Rounds the spine off for easy pocket carry (as previously posted).

Besides, they're just plain purty :D
 
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Seems to me the swedge allows for a much thicker tang and blade base compared to the 'thinner stock' strategy thus making a sturdier knife. Not sure if you can read this ad.

the knives "incorporate a blade so designed that it can be used for such work as only special and larger knives have hitherto been able to perform." or so they say.


scan0084-1.jpg
 
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Much obliged for the swedge functionality tutorial Kerry via Tony, and knifeaholic brought up good case in points for them as well. I knew several of the obvious reasons for swedge designs on pocket knives already and was pleased to see this thread and receive the balance of that knowledge. Thanks!.

Also, I have a question about swedges--false-edges--top-edges?..

.. Kerry, Tony, or anyone else, a very long time ago I was to understand that the swedge design was originally born out of the top-edge and/or false-edge. In fact, they are all used interchangeably in many circles here still today with the historical minded and knife enthusiasts alike.

Now bear with me here a little.. The way I understand it is the original false edge or swedge design came from the early Bowie knives. Many of the early Bowie type knives in fact actually had sharpened edges or top edges or swedges, located at the tip of the Bowie blade and continued several inches up the top of the spine. The purpose of this was to enable its user to inflict the deadly back-cut and cleave his foe during battle via this top-edge in a sort of whipping motion when the blade was employed with the hand gripped in the forward position.. And also by striking ones opponent from the back swing of a forward striking motion when the hand was gripped in reverse.. Later Bowies evolved without the top edge or swedge sharpened but retained the design and seemed to also be known as the false edge or swedge.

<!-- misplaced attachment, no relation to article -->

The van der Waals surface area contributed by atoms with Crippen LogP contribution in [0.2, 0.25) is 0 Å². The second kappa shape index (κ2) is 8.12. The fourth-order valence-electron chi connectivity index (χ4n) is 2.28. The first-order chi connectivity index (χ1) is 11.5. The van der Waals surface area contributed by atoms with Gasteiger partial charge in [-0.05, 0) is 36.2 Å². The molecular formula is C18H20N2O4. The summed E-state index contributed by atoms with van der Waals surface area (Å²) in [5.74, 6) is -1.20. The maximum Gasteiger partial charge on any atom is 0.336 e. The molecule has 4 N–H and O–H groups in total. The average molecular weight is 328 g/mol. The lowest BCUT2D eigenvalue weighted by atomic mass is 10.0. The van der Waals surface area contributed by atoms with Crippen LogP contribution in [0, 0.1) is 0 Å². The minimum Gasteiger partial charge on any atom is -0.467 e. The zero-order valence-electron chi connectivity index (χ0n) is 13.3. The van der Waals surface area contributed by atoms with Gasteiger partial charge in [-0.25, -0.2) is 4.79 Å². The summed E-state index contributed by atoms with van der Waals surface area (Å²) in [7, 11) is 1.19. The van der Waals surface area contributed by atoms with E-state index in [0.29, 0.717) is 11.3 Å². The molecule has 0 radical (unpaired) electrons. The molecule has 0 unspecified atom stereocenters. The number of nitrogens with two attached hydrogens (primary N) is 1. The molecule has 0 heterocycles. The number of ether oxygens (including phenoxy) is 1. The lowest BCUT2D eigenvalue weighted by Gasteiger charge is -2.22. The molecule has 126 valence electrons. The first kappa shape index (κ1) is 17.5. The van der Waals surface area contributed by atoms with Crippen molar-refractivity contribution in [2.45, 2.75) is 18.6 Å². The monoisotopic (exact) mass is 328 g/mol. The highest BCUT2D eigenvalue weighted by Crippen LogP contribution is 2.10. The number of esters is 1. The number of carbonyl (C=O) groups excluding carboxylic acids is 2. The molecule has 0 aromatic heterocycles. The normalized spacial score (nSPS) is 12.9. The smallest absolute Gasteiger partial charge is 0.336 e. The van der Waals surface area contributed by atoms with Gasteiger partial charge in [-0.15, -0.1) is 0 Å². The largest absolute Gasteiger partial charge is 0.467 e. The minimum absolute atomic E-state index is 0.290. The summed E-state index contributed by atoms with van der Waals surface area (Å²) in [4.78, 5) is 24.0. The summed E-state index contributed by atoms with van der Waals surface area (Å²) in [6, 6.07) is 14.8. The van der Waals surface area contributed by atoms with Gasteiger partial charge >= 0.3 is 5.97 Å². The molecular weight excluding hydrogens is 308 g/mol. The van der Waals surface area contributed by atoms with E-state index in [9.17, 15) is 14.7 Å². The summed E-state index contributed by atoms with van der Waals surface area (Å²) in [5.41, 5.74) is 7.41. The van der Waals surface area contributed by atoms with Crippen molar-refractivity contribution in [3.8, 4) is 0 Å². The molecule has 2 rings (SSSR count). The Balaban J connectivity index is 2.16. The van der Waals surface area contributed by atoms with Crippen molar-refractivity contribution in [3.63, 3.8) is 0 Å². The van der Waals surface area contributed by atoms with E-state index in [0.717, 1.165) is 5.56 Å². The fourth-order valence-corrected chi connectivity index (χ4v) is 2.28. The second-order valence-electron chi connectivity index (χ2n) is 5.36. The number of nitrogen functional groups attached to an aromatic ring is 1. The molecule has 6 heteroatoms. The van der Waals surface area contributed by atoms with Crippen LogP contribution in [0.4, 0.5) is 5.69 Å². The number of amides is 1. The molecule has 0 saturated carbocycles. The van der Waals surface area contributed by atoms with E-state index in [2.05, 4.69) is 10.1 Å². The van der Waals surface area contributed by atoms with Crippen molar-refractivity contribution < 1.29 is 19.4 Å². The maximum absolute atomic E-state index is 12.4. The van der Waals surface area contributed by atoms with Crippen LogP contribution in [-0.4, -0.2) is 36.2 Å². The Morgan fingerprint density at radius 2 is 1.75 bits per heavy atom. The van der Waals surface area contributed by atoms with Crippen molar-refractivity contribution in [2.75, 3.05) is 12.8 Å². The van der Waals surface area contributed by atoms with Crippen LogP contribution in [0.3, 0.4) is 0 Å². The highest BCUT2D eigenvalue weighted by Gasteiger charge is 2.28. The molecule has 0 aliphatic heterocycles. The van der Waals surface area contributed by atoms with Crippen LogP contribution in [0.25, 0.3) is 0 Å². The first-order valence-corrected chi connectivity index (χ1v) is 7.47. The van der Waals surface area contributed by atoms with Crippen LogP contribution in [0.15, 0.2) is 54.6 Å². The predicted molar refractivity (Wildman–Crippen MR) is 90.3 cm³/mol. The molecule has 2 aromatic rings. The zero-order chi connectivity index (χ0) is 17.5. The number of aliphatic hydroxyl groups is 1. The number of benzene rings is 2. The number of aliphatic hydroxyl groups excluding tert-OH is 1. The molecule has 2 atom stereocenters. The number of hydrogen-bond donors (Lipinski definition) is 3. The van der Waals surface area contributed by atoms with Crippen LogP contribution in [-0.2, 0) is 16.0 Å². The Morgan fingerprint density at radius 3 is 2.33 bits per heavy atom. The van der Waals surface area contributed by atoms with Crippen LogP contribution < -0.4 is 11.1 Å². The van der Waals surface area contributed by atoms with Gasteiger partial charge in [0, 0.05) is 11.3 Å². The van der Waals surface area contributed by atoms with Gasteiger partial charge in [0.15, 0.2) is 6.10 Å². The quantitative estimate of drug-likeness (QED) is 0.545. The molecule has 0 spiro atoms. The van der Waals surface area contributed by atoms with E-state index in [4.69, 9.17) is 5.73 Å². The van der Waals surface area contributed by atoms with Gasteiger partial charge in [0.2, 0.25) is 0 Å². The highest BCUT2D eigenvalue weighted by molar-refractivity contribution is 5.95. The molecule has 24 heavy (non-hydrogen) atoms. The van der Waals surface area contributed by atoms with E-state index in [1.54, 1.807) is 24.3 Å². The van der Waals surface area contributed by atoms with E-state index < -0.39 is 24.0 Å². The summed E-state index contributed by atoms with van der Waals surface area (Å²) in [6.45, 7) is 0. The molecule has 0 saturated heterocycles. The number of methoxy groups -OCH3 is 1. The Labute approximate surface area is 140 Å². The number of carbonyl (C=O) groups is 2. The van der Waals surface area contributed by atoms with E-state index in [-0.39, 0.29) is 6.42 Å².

Now my question, is it known if pocket knife cutlers in Sheffield and later in the US eventually borrowed these swedge designs for all the reasons Kerry pointed out at the beginning of the thread with Tony's assistance?. My assumption would be yes from the vintage 19th century catalogue reprints I have seen in many references, but I'd like to hear others take on this and see what they think.


Anthony
Swedges were used on Sheffield pocket knives long before Jim Bowies mother powdered his ass. Look at the knife SK posted , it's a visual on what they were for.
 
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So if I understand correctly, SAKs are ugly and are better than all other knives because they "excel" at points 2, 3, and 4 without swedges.

And if you think about it too, swedges waste steel! :D

Kerry don't fret none here with the likes of shecky. He stays just far enough on this side of the trolling fence on BF as to be tolerated here and has had PT status for many, many moons. :rolleyes: Pay him no mind at all. :p


Anthony
 
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FLymon

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Is weight reduction, or weight placement for balance, ever a consideration in swedges?
This may be more of a consideration in large fixed blades?
I just think they look cool when done right.
 

cj65

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I knew there was a reason that I waited til lunch to read this thread. I am a huge swedge fan. Now I know there is function as well as form. Thanks for the education!